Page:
Four big votes, four big wins for Wellington cyclists and pedestrians

A sweeping set of changes to make the capital’s streets safer and greener – and making it easier to share the roads – has been passed in one of the Wellington City Council’s final meetings of the three-year term and a day before voting opens.

First off, the Planning and Environment Committee voted in favour of dropping speed limits on 80% of city streets to 30kph within a few years. Then it signed off on safety upgrades to notorious cycle black spot Chaytor St in Karori, followed by a series of “soft” measures to get people out of private cars, and finally voted to proceed with the controversial Newtown to city cycleway.”

It was a massive day for Iona Pannett, the committee chairperson and 15-year council veteran, who was involved in opposing the inner city bypass before her time on council and opposing the Basin Reserve flyover during her time on it.

Thursday’s votes would have been unimaginable 15 years ago, she said.“It is literally transformational,” she said after the successful vote to reduce speed limits.

Safer cycling networks are one of the winners from today’s meeting. (File photo)

Ross Giblin/Stuff

Safer cycling networks are one of the winners from today’s meeting. (File photo)

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The decision will send council staff away for detailed planning and studies into how each street will be affected. There will be a consultation process next year before the change goes back for another council vote. But it should mean 80% of the city’s roads dropping from 50kph to 30kph by 2027, some going to 40kph, and some arterial routes staying at 50kph.

Councillor Iona Pannett said the Thursday votes would have been unimaginable 15 years ago.

Monique Ford/Stuff

Councillor Iona Pannett said the Thursday votes would have been unimaginable 15 years ago.

Next was a vote for safety improvements at the intersection of Chaytor St, Raroa Cres, and Curtis St in Karori, a known black spot with nine crashes since 2017 including two involving bicycles and four involving mopeds.

The council voted unanimously to again send council staff away to look at a range of safety improvements which, range from tweaks, to the gold-plated option, costing up to $16 million, including traffic lights, footpath and road widening, and making Raroa Rd one-way with no exit onto Chaytor St.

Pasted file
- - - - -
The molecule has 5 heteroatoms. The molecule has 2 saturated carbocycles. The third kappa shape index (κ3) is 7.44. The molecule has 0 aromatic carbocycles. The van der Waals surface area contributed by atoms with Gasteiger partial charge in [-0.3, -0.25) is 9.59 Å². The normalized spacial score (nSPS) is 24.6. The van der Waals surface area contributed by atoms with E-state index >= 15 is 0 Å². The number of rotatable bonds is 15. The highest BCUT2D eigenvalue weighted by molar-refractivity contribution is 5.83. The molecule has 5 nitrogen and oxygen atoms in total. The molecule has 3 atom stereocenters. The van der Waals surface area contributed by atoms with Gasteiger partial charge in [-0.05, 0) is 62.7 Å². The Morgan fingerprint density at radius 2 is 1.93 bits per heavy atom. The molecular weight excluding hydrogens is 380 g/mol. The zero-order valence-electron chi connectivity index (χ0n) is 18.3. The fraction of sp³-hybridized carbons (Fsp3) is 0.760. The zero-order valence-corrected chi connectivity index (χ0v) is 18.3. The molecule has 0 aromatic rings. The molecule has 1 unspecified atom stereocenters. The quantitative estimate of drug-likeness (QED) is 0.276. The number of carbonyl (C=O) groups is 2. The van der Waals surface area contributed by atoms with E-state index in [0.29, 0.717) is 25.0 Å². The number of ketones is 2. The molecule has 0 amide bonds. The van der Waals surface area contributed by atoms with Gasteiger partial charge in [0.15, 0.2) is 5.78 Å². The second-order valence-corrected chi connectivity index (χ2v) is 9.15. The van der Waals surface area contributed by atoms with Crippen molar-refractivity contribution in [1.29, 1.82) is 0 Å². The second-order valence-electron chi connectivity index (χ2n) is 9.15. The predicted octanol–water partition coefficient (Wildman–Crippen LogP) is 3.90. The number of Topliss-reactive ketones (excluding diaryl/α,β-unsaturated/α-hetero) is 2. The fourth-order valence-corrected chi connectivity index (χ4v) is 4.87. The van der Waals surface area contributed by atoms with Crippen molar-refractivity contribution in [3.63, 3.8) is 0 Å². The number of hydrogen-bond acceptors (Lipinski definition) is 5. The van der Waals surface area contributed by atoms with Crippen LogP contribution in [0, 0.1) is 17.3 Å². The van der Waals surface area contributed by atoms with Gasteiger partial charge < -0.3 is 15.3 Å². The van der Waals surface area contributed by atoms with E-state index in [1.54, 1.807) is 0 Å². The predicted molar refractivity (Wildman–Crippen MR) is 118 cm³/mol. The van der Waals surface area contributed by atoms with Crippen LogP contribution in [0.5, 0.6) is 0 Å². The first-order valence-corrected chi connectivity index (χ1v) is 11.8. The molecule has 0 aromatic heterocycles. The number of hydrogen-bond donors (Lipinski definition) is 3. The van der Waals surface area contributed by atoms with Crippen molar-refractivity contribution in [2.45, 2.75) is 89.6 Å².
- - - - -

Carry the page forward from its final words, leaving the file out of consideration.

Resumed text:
Dave Young was knocked off his bike in 2020. It took him 18 months to fully recover from his Injuries.

MONIQUE FORD/Stuff

Dave Young was knocked off his bike in 2020. It took him 18 months to fully recover from his Injuries.

It was a big win for cyclist Dave Young, who was knocked off his bike by a car at the intersection in 2020 and, after shoulder surgery, and 18 months of full recovery said he was yet to regain full strength. His only opposition was that some initiatives – such as improvements at Chaytor St – were not coming fast enough.

“The biggest barrier to getting people on bikes is safety,” he said. “Any initiative that can make things safer needs support.

The third council vote was about the behaviour change package for the Let’s Get Wellington Moving programme – a $7.2 million initiative over the coming two years ($52m over a decade) funded by the Greater Wellington Regional Council and Waka Kotahi NZ Transport Agency. The city council will contribute staff time.

Outside the meeting, regional councillor Roger Blakeley said it consisted of “soft measures” aimed at getting people out of privates cars and into public transport, or walking and cycling.

Options such as a congestion charges and parking levy were still up for consideration in the future but not part of Thursday’s vote.

The committee voted 10 in favour of the behaviour change plan, with Rush, Calvert, Young, and Woolf the only opponents.

And finally came the Newtown to City cycleway and bus lane, a contentious change that saw some businesses take the council to court – claiming it had severely impacted businesses and needed more public consultation. The issue was settled out of court and the matter went for more public consultation, before going back to the council on Thursday.

The Newtown to city cycleway, outside Wellington hospital. (File photo)

ROBERT KITCHIN/Stuff

The Newtown to city cycleway, outside Wellington hospital. (File photo)

There was some contentious debate, with Calvert putting forward amendments to delay the cycleway again for more consultation.

Ultimately the council voted in favour of the route – but Mayor Andy Foster flipped from his previous support of the cycleway and bus lane, becoming one of five councillors to vote for a delay to the route.

In debate, councillor Laurie Foon thanked the people who made submissions on the Newtown cycleway and bus lane.

Addressing the businesses who opposed the changes, she said: “I know it’s hard and there will be an impact. But we are changing the street to make the area more vibrant and a place people want to visit.”

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